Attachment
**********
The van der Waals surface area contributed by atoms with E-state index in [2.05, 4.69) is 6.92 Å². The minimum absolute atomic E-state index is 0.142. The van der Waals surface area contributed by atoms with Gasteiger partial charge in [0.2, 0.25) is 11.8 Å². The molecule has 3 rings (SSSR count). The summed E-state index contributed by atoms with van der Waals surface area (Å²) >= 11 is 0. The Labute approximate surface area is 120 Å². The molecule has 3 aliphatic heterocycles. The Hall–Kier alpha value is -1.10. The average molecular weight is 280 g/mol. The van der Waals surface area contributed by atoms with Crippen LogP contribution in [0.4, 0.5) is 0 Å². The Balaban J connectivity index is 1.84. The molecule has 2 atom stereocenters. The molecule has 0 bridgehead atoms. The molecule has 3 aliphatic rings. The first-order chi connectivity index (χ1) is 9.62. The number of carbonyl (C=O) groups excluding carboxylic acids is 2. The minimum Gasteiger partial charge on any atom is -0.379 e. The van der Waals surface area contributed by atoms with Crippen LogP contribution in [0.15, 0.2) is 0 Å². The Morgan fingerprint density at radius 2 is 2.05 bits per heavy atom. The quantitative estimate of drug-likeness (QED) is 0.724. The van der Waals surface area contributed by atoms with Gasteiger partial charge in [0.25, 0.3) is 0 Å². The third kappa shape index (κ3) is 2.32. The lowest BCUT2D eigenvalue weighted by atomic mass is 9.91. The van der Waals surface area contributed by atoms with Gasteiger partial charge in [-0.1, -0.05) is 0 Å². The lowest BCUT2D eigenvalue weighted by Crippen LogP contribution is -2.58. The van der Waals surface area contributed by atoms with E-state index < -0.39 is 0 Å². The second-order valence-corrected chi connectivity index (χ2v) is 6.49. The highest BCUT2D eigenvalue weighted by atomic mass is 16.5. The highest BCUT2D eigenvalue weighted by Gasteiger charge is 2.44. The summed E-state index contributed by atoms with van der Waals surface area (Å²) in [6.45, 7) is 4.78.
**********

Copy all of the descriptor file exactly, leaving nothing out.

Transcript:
The van der Waals surface area contributed by atoms with E-state index in [2.05, 4.69) is 6.92 Å². The minimum absolute atomic E-state index is 0.142. The van der Waals surface area contributed by atoms with Gasteiger partial charge in [0.2, 0.25) is 11.8 Å². The molecule has 3 rings (SSSR count). The summed E-state index contributed by atoms with van der Waals surface area (Å²) >= 11 is 0. The Labute approximate surface area is 120 Å². The molecule has 3 aliphatic heterocycles. The Hall–Kier alpha value is -1.10. The average molecular weight is 280 g/mol. The van der Waals surface area contributed by atoms with Crippen LogP contribution in [0.4, 0.5) is 0 Å². The Balaban J connectivity index is 1.84. The molecule has 2 atom stereocenters. The molecule has 0 bridgehead atoms. The molecule has 3 aliphatic rings. The first-order chi connectivity index (χ1) is 9.62. The number of carbonyl (C=O) groups excluding carboxylic acids is 2. The minimum Gasteiger partial charge on any atom is -0.379 e. The van der Waals surface area contributed by atoms with Crippen LogP contribution in [0.15, 0.2) is 0 Å². The Morgan fingerprint density at radius 2 is 2.05 bits per heavy atom. The quantitative estimate of drug-likeness (QED) is 0.724. The van der Waals surface area contributed by atoms with Gasteiger partial charge in [0.25, 0.3) is 0 Å². The third kappa shape index (κ3) is 2.32. The lowest BCUT2D eigenvalue weighted by atomic mass is 9.91. The van der Waals surface area contributed by atoms with Gasteiger partial charge in [-0.1, -0.05) is 0 Å². The lowest BCUT2D eigenvalue weighted by Crippen LogP contribution is -2.58. The van der Waals surface area contributed by atoms with E-state index < -0.39 is 0 Å². The second-order valence-corrected chi connectivity index (χ2v) is 6.49. The highest BCUT2D eigenvalue weighted by atomic mass is 16.5. The highest BCUT2D eigenvalue weighted by Gasteiger charge is 2.44. The summed E-state index contributed by atoms with van der Waals surface area (Å²) in [6.45, 7) is 4.78.